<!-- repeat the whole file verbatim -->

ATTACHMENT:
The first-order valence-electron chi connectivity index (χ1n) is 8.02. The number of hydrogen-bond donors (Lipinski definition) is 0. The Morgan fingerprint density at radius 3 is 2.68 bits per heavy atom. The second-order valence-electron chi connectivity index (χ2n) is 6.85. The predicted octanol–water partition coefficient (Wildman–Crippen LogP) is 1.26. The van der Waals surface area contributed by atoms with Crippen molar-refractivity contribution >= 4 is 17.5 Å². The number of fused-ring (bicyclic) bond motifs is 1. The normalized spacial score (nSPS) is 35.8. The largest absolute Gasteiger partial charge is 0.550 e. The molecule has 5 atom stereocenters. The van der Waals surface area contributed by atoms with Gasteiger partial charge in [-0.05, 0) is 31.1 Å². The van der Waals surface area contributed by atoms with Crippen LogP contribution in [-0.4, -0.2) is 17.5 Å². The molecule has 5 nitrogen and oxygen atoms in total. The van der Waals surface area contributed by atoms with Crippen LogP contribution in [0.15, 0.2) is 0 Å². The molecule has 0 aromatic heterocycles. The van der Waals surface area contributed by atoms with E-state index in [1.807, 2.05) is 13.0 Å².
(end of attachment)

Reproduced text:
The first-order valence-electron chi connectivity index (χ1n) is 8.02. The number of hydrogen-bond donors (Lipinski definition) is 0. The Morgan fingerprint density at radius 3 is 2.68 bits per heavy atom. The second-order valence-electron chi connectivity index (χ2n) is 6.85. The predicted octanol–water partition coefficient (Wildman–Crippen LogP) is 1.26. The van der Waals surface area contributed by atoms with Crippen molar-refractivity contribution >= 4 is 17.5 Å². The number of fused-ring (bicyclic) bond motifs is 1. The normalized spacial score (nSPS) is 35.8. The largest absolute Gasteiger partial charge is 0.550 e. The molecule has 5 atom stereocenters. The van der Waals surface area contributed by atoms with Gasteiger partial charge in [-0.05, 0) is 31.1 Å². The van der Waals surface area contributed by atoms with Crippen LogP contribution in [-0.4, -0.2) is 17.5 Å². The molecule has 5 nitrogen and oxygen atoms in total. The van der Waals surface area contributed by atoms with Crippen LogP contribution in [0.15, 0.2) is 0 Å². The molecule has 0 aromatic heterocycles. The van der Waals surface area contributed by atoms with E-state index in [1.807, 2.05) is 13.0 Å².